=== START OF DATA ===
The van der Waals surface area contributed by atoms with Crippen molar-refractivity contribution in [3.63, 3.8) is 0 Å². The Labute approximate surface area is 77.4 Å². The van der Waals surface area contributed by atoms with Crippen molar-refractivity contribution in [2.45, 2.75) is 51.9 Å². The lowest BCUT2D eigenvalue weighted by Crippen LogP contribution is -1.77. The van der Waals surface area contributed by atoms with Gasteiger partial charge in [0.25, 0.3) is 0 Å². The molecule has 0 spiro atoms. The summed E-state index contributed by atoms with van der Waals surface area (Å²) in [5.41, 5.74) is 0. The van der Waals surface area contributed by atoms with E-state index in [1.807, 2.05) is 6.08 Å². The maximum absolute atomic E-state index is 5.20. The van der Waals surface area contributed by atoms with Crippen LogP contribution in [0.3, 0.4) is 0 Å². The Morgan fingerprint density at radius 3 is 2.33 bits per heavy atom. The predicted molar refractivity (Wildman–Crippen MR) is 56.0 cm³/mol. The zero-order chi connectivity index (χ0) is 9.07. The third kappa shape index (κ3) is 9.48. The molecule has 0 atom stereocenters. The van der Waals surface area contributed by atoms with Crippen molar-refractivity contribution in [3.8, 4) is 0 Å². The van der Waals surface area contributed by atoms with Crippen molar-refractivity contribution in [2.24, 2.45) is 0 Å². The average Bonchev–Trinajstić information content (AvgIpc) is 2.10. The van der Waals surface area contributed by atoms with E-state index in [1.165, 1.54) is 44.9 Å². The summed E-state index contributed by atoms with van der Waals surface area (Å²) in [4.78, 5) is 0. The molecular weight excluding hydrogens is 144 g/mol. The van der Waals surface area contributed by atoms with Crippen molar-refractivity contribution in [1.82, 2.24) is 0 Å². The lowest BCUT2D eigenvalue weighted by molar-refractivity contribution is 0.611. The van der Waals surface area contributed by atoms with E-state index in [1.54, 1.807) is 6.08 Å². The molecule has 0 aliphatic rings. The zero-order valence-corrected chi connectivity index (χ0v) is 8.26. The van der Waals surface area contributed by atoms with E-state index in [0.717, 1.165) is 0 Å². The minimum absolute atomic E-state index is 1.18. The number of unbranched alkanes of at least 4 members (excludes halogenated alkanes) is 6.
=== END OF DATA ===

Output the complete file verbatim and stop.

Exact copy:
The van der Waals surface area contributed by atoms with Crippen molar-refractivity contribution in [3.63, 3.8) is 0 Å². The Labute approximate surface area is 77.4 Å². The van der Waals surface area contributed by atoms with Crippen molar-refractivity contribution in [2.45, 2.75) is 51.9 Å². The lowest BCUT2D eigenvalue weighted by Crippen LogP contribution is -1.77. The van der Waals surface area contributed by atoms with Gasteiger partial charge in [0.25, 0.3) is 0 Å². The molecule has 0 spiro atoms. The summed E-state index contributed by atoms with van der Waals surface area (Å²) in [5.41, 5.74) is 0. The van der Waals surface area contributed by atoms with E-state index in [1.807, 2.05) is 6.08 Å². The maximum absolute atomic E-state index is 5.20. The van der Waals surface area contributed by atoms with Crippen LogP contribution in [0.3, 0.4) is 0 Å². The Morgan fingerprint density at radius 3 is 2.33 bits per heavy atom. The predicted molar refractivity (Wildman–Crippen MR) is 56.0 cm³/mol. The zero-order chi connectivity index (χ0) is 9.07. The third kappa shape index (κ3) is 9.48. The molecule has 0 atom stereocenters. The van der Waals surface area contributed by atoms with Crippen molar-refractivity contribution in [3.8, 4) is 0 Å². The van der Waals surface area contributed by atoms with Crippen molar-refractivity contribution in [2.24, 2.45) is 0 Å². The average Bonchev–Trinajstić information content (AvgIpc) is 2.10. The van der Waals surface area contributed by atoms with E-state index in [1.165, 1.54) is 44.9 Å². The summed E-state index contributed by atoms with van der Waals surface area (Å²) in [4.78, 5) is 0. The molecular weight excluding hydrogens is 144 g/mol. The van der Waals surface area contributed by atoms with Crippen molar-refractivity contribution in [1.82, 2.24) is 0 Å². The lowest BCUT2D eigenvalue weighted by molar-refractivity contribution is 0.611. The van der Waals surface area contributed by atoms with E-state index in [1.54, 1.807) is 6.08 Å². The molecule has 0 aliphatic rings. The zero-order valence-corrected chi connectivity index (χ0v) is 8.26. The van der Waals surface area contributed by atoms with E-state index in [0.717, 1.165) is 0 Å². The minimum absolute atomic E-state index is 1.18. The number of unbranched alkanes of at least 4 members (excludes halogenated alkanes) is 6.